On top of that, we'd also learnt (via our Qualaroo widget) that the dummy content on our receipt was confusing users. The best example was that we were using USD as the dummy currency on our template. Whenever an user asked us about this, the answer was simple: "Once you send a live receipt, we automatically detect the currency of your store / order.".
We however assumed that a portion of our users just never e-mailed and they assumed that we only supported USD denominated stores.
So we set out to improve all of the dummy content on the initial receipt (prior to the user making any changes). These improvements fell into two categories:
The immediate impact of this change was an increase of 33,8% in the amount of users that saved their template. (Comparing two 30-day periods pre- and post-changes.)
The next step was to get users to switch on Live Mode.
As context, if the user's account is not in Live Mode (but otherwise fully set up and connected to their store), we will still create receipts for live orders. Instead of sending those receipts to the customer though, the receipts just goes to the account holder.
So we included a massive notice in those receipts (i.e. for actual orders but triggered whilst not in Live Mode) with a reminder to switch on Live Mode:
Our data about this interaction is imperfect, but this notice has influenced 50 users to take action (which is about 15% of all new signups).
We use Intercom for our user segmentation and lifecycle / onboarding e-mails. Prior to any changes, we were sending these e-mails for accounts that aren't in Live Mode:
We augmented this by adding a new e-mail that is triggered as soon as an user has created an actual receipt via our API, but without having switched on Live Mode. This is what that e-mail looks like:
You'll see that the subject line of that e-mail is quite aggressive in the use of the word URGENT as well as using strong language ("not fully functional") to communicate that Live Mode isn't switched on.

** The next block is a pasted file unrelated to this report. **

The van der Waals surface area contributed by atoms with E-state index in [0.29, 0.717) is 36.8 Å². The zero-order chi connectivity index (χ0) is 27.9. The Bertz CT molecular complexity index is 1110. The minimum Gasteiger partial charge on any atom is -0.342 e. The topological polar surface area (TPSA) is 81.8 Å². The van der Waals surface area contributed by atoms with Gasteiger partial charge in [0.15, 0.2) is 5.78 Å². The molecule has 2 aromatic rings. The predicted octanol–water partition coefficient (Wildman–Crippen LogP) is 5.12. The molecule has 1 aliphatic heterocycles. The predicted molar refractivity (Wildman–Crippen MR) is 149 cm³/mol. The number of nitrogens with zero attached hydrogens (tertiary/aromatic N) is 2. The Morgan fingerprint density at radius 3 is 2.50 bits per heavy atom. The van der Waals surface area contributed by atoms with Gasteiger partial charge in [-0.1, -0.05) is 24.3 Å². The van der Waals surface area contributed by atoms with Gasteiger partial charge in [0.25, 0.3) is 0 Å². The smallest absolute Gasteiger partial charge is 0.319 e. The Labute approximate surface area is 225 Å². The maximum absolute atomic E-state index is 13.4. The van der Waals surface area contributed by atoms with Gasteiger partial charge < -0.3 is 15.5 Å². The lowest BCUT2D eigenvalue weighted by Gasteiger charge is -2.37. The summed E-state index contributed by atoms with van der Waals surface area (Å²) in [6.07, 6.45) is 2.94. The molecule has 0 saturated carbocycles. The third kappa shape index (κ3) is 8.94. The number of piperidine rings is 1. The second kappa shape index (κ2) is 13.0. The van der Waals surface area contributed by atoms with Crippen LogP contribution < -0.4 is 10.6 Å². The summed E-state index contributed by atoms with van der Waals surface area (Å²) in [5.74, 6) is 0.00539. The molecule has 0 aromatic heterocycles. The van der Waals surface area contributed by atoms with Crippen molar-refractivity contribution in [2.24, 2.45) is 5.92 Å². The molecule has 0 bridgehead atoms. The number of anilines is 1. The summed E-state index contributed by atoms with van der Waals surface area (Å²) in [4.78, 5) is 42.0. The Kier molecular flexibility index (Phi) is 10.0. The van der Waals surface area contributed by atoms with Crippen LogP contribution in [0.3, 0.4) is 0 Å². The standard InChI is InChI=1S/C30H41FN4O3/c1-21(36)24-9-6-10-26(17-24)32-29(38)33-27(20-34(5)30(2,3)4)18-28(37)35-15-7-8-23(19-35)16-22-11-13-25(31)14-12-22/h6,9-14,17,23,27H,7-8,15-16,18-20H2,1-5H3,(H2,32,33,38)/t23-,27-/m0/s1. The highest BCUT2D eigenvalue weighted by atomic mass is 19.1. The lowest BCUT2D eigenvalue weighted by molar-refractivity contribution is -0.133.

This was a purposeful attempt on our part to grab the attention of the recipient. The reality at this stage was the user had set up their account / template and had connected it to their store, so there should thus not be anything that holds them back from going to Live Mode and discovering value from Receiptful.
The response for this e-mail has been 76% (across more than 300 recipients) which has been almost 20% more than any of our other lifecycle / onboarding e-mails.
So let's look at another funnel (the same one as the one at the top of the article) with data after these changes had been implemented:
You'll immediately see that we've increased the percentage of active users from 32% to 58%, which equals an increase of 81%.
In addition to that, when we compare our weekly cohorts (for the weeks immediately before and after these changes) there's been a 19% increase in users that switch to Live Mode in the first week.
This has also increased the percentage of our total number of active users of about 30% to 46%, which means that some of these tactics have also influenced (and re-engaged) earlier signups.
I think the key thing about these changes is that it required less than 10 human hours. They weren't elaborate or complicated and we managed to include them mostly on the fly.
That makes it a win-win, considering we have a small team with an always-growing to do list. :)